Given that freelancing and short term contracts often prime the mind for self-employment, flexi-job apprenticeships could potentially strengthen the growth of freelancing and the gig economy by giving independent creators the business skills they need to thrive.
Further evidence that the demand for digital storytelling and content production will only increase is that many children who grew up on digital content will have reached adulthood by 2020. (It’s only fair to point out that this is also the generation who taught us not to be ashamed of bingeing!)
Bingeing on TV, podcasts, videos, games, and social media, that is. You name it. We want it. And we want it in an endless variety of ways. Digital content delivery makes the satisfaction of even the most peculiar tastes possible. Look no further than the self-publishing industry to see an illustration of this; Only in a digital-first economy could a book called How to Drink Your Own Urine get two five-star reviews.
How Skills Providers Can Fill The Content Skills Gap?
While there is strong demand for digital marketing programmes on both the training provider and learner sides, digital marketing refers to a broad range of tools, channels and tactics designed to create brand awareness and name recognition for brands. Whereas content production and content marketing fit under the umbrella of digital marketing but are, in fact, distinct skill sets.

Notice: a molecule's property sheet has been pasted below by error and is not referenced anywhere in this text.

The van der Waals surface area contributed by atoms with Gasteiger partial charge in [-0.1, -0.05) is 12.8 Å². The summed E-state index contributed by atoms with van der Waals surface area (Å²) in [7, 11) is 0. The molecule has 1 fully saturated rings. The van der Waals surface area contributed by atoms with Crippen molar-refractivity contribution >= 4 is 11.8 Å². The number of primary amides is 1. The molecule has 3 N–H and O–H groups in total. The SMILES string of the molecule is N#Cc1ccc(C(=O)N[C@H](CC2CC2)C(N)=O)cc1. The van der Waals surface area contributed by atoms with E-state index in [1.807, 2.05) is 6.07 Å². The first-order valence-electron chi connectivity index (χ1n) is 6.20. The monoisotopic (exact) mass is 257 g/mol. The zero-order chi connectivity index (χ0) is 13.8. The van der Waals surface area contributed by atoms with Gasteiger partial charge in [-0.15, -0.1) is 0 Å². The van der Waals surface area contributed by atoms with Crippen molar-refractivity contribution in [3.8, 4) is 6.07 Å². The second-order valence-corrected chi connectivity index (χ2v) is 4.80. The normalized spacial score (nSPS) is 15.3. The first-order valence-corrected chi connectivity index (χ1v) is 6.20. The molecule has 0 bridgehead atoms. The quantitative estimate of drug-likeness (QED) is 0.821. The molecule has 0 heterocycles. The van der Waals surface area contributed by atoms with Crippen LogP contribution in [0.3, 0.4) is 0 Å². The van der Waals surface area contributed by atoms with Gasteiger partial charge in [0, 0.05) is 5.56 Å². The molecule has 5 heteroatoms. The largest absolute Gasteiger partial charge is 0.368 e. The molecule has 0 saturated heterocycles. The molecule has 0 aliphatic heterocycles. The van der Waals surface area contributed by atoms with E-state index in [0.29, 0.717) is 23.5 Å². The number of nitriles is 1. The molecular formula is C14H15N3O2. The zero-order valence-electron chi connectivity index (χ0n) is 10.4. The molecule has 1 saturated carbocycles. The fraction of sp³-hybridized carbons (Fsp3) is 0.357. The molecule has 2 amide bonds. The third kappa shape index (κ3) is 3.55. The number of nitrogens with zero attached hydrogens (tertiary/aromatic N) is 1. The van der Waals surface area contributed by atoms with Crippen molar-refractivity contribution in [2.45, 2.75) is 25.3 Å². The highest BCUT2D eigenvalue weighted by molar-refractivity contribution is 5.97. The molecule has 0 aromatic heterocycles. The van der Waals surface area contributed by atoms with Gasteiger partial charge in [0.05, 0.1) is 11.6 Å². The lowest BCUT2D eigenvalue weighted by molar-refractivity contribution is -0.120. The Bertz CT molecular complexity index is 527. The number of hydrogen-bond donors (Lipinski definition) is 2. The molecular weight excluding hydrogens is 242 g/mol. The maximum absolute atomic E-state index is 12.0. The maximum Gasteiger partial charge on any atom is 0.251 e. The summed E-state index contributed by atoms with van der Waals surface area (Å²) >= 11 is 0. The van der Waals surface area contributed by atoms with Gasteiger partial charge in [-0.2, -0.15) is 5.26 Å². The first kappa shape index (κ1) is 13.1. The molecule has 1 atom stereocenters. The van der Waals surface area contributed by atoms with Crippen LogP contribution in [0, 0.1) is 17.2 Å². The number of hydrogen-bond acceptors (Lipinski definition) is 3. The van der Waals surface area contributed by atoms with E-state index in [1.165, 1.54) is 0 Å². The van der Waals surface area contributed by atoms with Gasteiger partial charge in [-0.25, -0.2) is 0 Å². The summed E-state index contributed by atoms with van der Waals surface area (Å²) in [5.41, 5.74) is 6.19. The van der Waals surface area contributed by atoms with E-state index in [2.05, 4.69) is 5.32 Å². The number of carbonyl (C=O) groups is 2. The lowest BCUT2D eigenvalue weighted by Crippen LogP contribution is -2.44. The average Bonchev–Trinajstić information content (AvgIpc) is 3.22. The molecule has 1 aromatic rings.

The Digital Marketer L3 standard does not go through the process of developing content in quite the same depth and detail as the lesser-known (but increasingly popular) Junior Content Producer L3 standard. The latter teaches defining a brand’s voice, video marketing and audio/podcast design skills, developing an editorial calendar, learning to write for different channels and audiences, copywriting, and more.
In a nutshell, if one needs to produce great content that makes people aware of your brand/product/service and drives customer acquisition and retention, a programme focused on content production is a wise choice.
Of course, the ultimate solution is to deliver both digital marketer and junior content producer, as several of the training providers we’ve worked with have opted to do.
Because determining what standard is best for your organisation or customer and your budget can be a challenge though, we’re here to support you in making that decision and can run a free skills scan. Just reach out here.
Above All, Remember…
Digital content creators of all kinds have software engineers to thank for their success. Long live the software engineer. Long live content producers!